This is the first 1,000 characters of 787 words (3.15 pages) in the essay titled Medeas:genger Roles
In Euripides’ Medea, the protagonist abandoned the gender roles of ancient Greek society. Medea defied perceptions of gender by exhibiting both "male" and "female" tendencies. She was able to detach herself from her "womanly" emotions at times and perform acts that society did not see women capable of doing. However, Medea did not fully abandon her role as a woman and did express many female emotions throughout the play.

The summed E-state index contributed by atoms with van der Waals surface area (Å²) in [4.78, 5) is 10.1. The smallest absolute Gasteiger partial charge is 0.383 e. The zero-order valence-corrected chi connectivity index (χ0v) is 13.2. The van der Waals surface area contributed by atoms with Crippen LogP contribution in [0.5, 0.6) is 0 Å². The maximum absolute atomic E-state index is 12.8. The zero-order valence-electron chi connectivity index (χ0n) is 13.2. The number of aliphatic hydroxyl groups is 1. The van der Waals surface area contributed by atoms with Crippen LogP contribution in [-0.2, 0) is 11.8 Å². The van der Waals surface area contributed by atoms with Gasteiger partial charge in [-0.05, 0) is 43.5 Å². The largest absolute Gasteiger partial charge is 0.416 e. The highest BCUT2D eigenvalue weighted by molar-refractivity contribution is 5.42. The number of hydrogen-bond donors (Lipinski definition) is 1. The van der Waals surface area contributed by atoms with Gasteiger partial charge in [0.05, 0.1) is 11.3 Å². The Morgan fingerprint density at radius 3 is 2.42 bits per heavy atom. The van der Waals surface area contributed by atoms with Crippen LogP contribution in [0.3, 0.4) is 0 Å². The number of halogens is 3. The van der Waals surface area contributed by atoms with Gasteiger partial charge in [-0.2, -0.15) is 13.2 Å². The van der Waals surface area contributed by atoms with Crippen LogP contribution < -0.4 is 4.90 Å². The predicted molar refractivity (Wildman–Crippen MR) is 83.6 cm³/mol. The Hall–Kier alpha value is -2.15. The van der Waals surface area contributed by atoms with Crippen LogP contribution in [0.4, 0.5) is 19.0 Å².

In ancient Greek society, murder was not commonly associated with women. Throughout the play, however, Medea committed several acts of murder.
We learn that Medea has killed her brother. Medea does not have any guilt about planning and carrying out the murders of king Creon and his daughter Glauke. As the play develops, the reader realizes that Medea plans to commit infanticide.
I shall murder my children, these children of mine…if die they must, I shall slay them, who gave them birth.(Euripides 20...
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